It’s hard-wired into me.
There comes a moment in late July when I begin thinking about the start of school.
The days grow a bit shorter. I start counting precious summer weekends. And then there are all those back-to-school television commercials that still make me want to buy new notebooks.
Like many of you, I have always enjoyed school. When I was a girl, I adored my teachers. I remember being a second grader in Miss O’Neil’s class and shyly handing her an invitation to dinner. I don’t remember the exact language in my note, but I do recall the postscript.
“Could you let me know right away?” I asked. “I don’t want my mother to clean the house for nothing.”
I still love the classroom, and that’s why I always make a point to teach one course each year. I’ve co-taught Critical Race Theory with Lucas Wilson, Bio-Ethics with Rachel Fink, and two courses with Richard Moran: Sociology of Prisons and Sociology of Medicine.
When philosophy professor Tom Wartenberg walked into my office and said, “It’s about time you co-taught something in your home department,” I couldn’t resist.
Tom teaches Philosophy for Children, a stellar course that shows students how to explore philosophical questions with children using picture books such as Frog and Toad and The Bear That Wasn’t. Our students work with second graders at the Martin Luther King Jr. School of Excellence in nearby Springfield. We teach them to teach youngsters how to ponder weighty questions such as, “When you act bravely, can you be scared?”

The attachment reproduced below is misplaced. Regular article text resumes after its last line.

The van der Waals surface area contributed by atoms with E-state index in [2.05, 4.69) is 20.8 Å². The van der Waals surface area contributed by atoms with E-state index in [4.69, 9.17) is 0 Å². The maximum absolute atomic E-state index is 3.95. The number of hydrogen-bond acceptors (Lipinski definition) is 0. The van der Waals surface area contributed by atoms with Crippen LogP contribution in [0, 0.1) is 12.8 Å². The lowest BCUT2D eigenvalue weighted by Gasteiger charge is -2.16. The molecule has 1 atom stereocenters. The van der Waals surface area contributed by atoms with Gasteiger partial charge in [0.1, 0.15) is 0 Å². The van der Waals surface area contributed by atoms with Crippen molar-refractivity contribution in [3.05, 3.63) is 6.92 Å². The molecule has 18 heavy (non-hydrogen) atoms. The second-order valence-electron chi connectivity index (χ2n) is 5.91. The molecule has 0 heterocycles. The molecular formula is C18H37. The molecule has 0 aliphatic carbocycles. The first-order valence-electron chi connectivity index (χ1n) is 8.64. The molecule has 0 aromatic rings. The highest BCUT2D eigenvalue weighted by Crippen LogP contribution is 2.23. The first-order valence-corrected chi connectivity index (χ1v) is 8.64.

I was honored when Tom asked me to participate, and I enjoy everything about the course, even riding the bus with our students down to Springfield. That’s when I get to hear what’s on their minds: what they worry about, what engages them, and why some feel compelled to spend endless hours in the library—a campus preoccupation that’s been around since I was a student.
For everyone involved in the course, the payoff comes at the end. Then it’s the second graders’ turn to board buses and spend the day on campus with us. Few things are more important, we believe, than showing children that college can be in their future. Other professors lend a hand in underscoring the point: Larry Schipull demonstrates the college organ and Rachel Fink shows the kids sea urchins in her lab, after which the kids take a trip to the art museum. The day is capped off with an awards ceremony where each child graduates from the course and receives an “I am a Philosopher” button.
The experience of teaching Philosophy for Children reinforces for me the transformative power of education. Mount Holyoke students love what they do, and I love helping them open doors.
And, speaking of opening doors, one day as our group arrived at the MLK School, a fourth grader and graduate of the course saw us coming through the door. “Those are the philosophers,” he enthusiastically yelled to the second graders waiting for us. “They’re going to change your life!”
—By President Lynn Pasquerella ’80
This article appeared in the summer 2014 issue of the Alumnae Quarterly.